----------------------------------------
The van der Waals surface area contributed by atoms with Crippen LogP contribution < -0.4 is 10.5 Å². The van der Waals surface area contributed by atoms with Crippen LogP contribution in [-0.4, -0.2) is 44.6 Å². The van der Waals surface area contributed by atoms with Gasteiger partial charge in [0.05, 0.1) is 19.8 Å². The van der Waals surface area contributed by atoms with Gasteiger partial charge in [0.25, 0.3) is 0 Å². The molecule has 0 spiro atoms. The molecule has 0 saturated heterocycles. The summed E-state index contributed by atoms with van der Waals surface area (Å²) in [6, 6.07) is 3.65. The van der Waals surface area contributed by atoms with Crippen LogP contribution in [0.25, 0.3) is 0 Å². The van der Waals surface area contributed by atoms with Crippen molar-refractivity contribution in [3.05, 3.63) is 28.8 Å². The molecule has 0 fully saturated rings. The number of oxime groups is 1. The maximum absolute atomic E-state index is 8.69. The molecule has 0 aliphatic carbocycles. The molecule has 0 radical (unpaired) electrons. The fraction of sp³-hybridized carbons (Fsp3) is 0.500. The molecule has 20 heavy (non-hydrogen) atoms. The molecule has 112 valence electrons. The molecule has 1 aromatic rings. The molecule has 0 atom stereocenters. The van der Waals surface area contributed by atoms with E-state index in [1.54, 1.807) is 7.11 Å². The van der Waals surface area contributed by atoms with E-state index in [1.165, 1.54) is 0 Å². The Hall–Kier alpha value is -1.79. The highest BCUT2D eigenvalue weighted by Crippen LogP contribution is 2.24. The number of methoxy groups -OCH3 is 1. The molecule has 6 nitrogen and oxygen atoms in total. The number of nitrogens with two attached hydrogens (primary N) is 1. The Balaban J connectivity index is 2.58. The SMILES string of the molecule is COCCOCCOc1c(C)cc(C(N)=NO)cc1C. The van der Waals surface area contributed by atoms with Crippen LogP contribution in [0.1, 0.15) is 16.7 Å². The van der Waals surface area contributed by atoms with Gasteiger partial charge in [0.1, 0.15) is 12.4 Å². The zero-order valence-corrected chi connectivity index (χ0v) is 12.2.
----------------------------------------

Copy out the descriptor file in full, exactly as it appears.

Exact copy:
The van der Waals surface area contributed by atoms with Crippen LogP contribution < -0.4 is 10.5 Å². The van der Waals surface area contributed by atoms with Crippen LogP contribution in [-0.4, -0.2) is 44.6 Å². The van der Waals surface area contributed by atoms with Gasteiger partial charge in [0.05, 0.1) is 19.8 Å². The van der Waals surface area contributed by atoms with Gasteiger partial charge in [0.25, 0.3) is 0 Å². The molecule has 0 spiro atoms. The molecule has 0 saturated heterocycles. The summed E-state index contributed by atoms with van der Waals surface area (Å²) in [6, 6.07) is 3.65. The van der Waals surface area contributed by atoms with Crippen LogP contribution in [0.25, 0.3) is 0 Å². The van der Waals surface area contributed by atoms with Crippen molar-refractivity contribution in [3.05, 3.63) is 28.8 Å². The molecule has 0 fully saturated rings. The number of oxime groups is 1. The maximum absolute atomic E-state index is 8.69. The molecule has 0 aliphatic carbocycles. The molecule has 0 radical (unpaired) electrons. The fraction of sp³-hybridized carbons (Fsp3) is 0.500. The molecule has 20 heavy (non-hydrogen) atoms. The molecule has 112 valence electrons. The molecule has 1 aromatic rings. The molecule has 0 atom stereocenters. The van der Waals surface area contributed by atoms with E-state index in [1.54, 1.807) is 7.11 Å². The van der Waals surface area contributed by atoms with E-state index in [1.165, 1.54) is 0 Å². The Hall–Kier alpha value is -1.79. The highest BCUT2D eigenvalue weighted by Crippen LogP contribution is 2.24. The number of methoxy groups -OCH3 is 1. The molecule has 6 nitrogen and oxygen atoms in total. The number of nitrogens with two attached hydrogens (primary N) is 1. The Balaban J connectivity index is 2.58. The SMILES string of the molecule is COCCOCCOc1c(C)cc(C(N)=NO)cc1C. The van der Waals surface area contributed by atoms with Crippen LogP contribution in [0.1, 0.15) is 16.7 Å². The van der Waals surface area contributed by atoms with Gasteiger partial charge in [0.1, 0.15) is 12.4 Å². The zero-order valence-corrected chi connectivity index (χ0v) is 12.2.